“I never want to not care-manage you, not know where you are. I want to provide health for you where you are on the continuum. We’re trying to put connective tissue back into a very disjointed system in a way that lets people understand that someone’s actually here and cares for you.” (2018 Health Evolution Summit)
This is platforming health care in action. It serves consumers’ needs on their terms. Advent is investing in patient navigation tools, customer-focused training, patient-friendly billing, and spiritual care to serve consumers more holistically and compassionately. Advent is even investing in an all-encompassing network card that Shaw expects will become more essential to consumers than their insurance cards.
Other examples of innovative platforming in action include:
- The partnership between ProMedica Health System and Welltower to acquire HCR ManorCare, the nation’s second largest post-acute and long-term care provider. This first-of-its-kind partnership encompasses the entire spectrum of care within a $7 billion network that operates in 30 states. ProMedica’s long-term success hinges on its ability to integrate post-acute care services seamlessly into vertically integrated care delivery networks.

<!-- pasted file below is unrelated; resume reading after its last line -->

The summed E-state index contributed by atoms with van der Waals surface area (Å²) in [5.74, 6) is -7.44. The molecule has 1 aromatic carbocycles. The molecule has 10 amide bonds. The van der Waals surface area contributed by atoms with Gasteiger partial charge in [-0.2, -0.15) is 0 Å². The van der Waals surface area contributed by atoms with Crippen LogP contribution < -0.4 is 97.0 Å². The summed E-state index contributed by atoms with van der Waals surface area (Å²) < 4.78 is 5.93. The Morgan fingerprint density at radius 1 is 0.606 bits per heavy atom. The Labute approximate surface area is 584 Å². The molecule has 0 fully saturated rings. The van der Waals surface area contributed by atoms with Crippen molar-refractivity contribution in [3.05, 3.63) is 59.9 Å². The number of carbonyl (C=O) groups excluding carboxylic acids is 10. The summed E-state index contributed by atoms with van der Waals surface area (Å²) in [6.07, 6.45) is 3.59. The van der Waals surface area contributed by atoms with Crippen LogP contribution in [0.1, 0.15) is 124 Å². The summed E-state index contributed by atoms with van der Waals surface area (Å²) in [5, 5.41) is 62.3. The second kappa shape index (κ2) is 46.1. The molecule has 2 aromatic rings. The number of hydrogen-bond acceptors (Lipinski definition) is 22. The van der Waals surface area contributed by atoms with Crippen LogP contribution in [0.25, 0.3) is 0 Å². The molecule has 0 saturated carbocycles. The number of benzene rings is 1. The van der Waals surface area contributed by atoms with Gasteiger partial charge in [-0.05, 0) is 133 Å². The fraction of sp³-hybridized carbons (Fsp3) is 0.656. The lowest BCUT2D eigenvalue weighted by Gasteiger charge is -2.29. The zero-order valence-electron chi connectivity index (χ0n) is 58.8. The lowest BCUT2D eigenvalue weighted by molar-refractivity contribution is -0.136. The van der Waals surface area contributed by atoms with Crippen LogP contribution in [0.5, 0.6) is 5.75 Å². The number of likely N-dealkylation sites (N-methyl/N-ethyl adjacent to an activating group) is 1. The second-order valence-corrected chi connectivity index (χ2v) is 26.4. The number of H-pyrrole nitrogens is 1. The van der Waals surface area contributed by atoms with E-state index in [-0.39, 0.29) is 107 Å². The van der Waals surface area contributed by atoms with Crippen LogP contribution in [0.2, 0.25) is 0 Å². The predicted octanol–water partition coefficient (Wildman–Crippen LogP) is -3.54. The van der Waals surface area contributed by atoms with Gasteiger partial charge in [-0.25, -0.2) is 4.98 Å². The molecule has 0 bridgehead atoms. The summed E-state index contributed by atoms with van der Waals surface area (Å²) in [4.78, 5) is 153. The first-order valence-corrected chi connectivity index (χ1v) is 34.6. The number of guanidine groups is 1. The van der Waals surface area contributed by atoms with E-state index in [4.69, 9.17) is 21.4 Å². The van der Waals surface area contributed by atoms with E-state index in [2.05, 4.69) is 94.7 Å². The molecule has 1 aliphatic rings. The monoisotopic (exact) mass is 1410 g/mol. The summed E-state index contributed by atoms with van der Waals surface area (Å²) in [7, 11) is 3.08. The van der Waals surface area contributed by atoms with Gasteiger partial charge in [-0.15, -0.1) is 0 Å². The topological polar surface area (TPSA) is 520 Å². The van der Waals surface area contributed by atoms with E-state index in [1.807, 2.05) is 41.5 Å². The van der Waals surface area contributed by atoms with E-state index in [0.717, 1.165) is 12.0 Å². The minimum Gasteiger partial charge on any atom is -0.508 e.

- Fairview Health Services’s partnership with the technology firm Qventus to develop an operational transformation center that pushes real-time data to frontline personnel in ways that enhance operational decision-making, improve resource allocation, reduce caregiver stress, and deliver a better customer experience. When fully functioning, Fairview believes their technology-enabled delivery platform will improve outcomes while increasing throughput and reducing costs.
- The recently announced strategic alliance between Providence St. Joseph Health (PSJH) and Microsoft will create a portfolio of cloud-based tools and integrated solutions that employ artificial intelligence to improve clinical and operational decision-making throughout PSJH’s seven-state network. This alliance will accelerate PSJH’s digital transformation, enhance consumer engagement, standardize protocols, and drive superior care outcomes.
Platform strategies are powerful but nascent in health care. They will continue to grow. Paraphrasing science fiction writer William Gibson, “Health care’s platforming future is already here. It’s just not widely distributed yet.” Watch out!